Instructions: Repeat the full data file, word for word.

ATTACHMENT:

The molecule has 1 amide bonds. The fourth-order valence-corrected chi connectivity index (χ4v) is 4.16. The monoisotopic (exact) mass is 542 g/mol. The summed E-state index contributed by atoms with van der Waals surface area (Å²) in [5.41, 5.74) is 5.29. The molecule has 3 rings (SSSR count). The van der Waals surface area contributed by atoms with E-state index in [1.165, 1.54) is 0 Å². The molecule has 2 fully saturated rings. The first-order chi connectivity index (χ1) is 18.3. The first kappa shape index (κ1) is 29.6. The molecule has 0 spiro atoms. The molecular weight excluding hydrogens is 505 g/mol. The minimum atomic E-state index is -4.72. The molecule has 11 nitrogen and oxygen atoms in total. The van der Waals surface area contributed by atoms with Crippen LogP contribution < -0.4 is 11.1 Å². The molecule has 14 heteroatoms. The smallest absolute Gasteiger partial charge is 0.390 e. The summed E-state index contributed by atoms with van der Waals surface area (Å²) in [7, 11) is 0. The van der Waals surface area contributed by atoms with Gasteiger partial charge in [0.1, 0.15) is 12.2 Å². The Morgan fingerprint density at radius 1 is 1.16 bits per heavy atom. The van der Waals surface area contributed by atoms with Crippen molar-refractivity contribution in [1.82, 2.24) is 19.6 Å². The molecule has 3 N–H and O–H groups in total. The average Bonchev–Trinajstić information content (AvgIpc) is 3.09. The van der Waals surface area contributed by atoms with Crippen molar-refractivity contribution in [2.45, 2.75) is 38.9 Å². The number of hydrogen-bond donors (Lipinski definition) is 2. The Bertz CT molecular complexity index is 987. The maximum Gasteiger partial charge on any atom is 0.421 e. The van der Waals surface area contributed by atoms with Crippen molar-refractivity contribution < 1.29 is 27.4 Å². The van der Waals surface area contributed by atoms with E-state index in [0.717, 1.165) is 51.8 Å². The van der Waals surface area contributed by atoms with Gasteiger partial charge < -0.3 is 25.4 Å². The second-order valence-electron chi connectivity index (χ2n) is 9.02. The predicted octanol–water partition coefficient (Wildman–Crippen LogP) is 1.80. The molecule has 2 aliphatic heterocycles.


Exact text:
The molecule has 1 amide bonds. The fourth-order valence-corrected chi connectivity index (χ4v) is 4.16. The monoisotopic (exact) mass is 542 g/mol. The summed E-state index contributed by atoms with van der Waals surface area (Å²) in [5.41, 5.74) is 5.29. The molecule has 3 rings (SSSR count). The van der Waals surface area contributed by atoms with E-state index in [1.165, 1.54) is 0 Å². The molecule has 2 fully saturated rings. The first-order chi connectivity index (χ1) is 18.3. The first kappa shape index (κ1) is 29.6. The molecule has 0 spiro atoms. The molecular weight excluding hydrogens is 505 g/mol. The minimum atomic E-state index is -4.72. The molecule has 11 nitrogen and oxygen atoms in total. The van der Waals surface area contributed by atoms with Crippen LogP contribution < -0.4 is 11.1 Å². The molecule has 14 heteroatoms. The smallest absolute Gasteiger partial charge is 0.390 e. The summed E-state index contributed by atoms with van der Waals surface area (Å²) in [7, 11) is 0. The van der Waals surface area contributed by atoms with Gasteiger partial charge in [0.1, 0.15) is 12.2 Å². The Morgan fingerprint density at radius 1 is 1.16 bits per heavy atom. The van der Waals surface area contributed by atoms with Crippen molar-refractivity contribution in [1.82, 2.24) is 19.6 Å². The molecule has 3 N–H and O–H groups in total. The average Bonchev–Trinajstić information content (AvgIpc) is 3.09. The van der Waals surface area contributed by atoms with Crippen molar-refractivity contribution in [2.45, 2.75) is 38.9 Å². The number of hydrogen-bond donors (Lipinski definition) is 2. The Bertz CT molecular complexity index is 987. The maximum Gasteiger partial charge on any atom is 0.421 e. The van der Waals surface area contributed by atoms with Crippen molar-refractivity contribution < 1.29 is 27.4 Å². The van der Waals surface area contributed by atoms with E-state index in [0.717, 1.165) is 51.8 Å². The van der Waals surface area contributed by atoms with Gasteiger partial charge < -0.3 is 25.4 Å². The second-order valence-electron chi connectivity index (χ2n) is 9.02. The predicted octanol–water partition coefficient (Wildman–Crippen LogP) is 1.80. The molecule has 2 aliphatic heterocycles.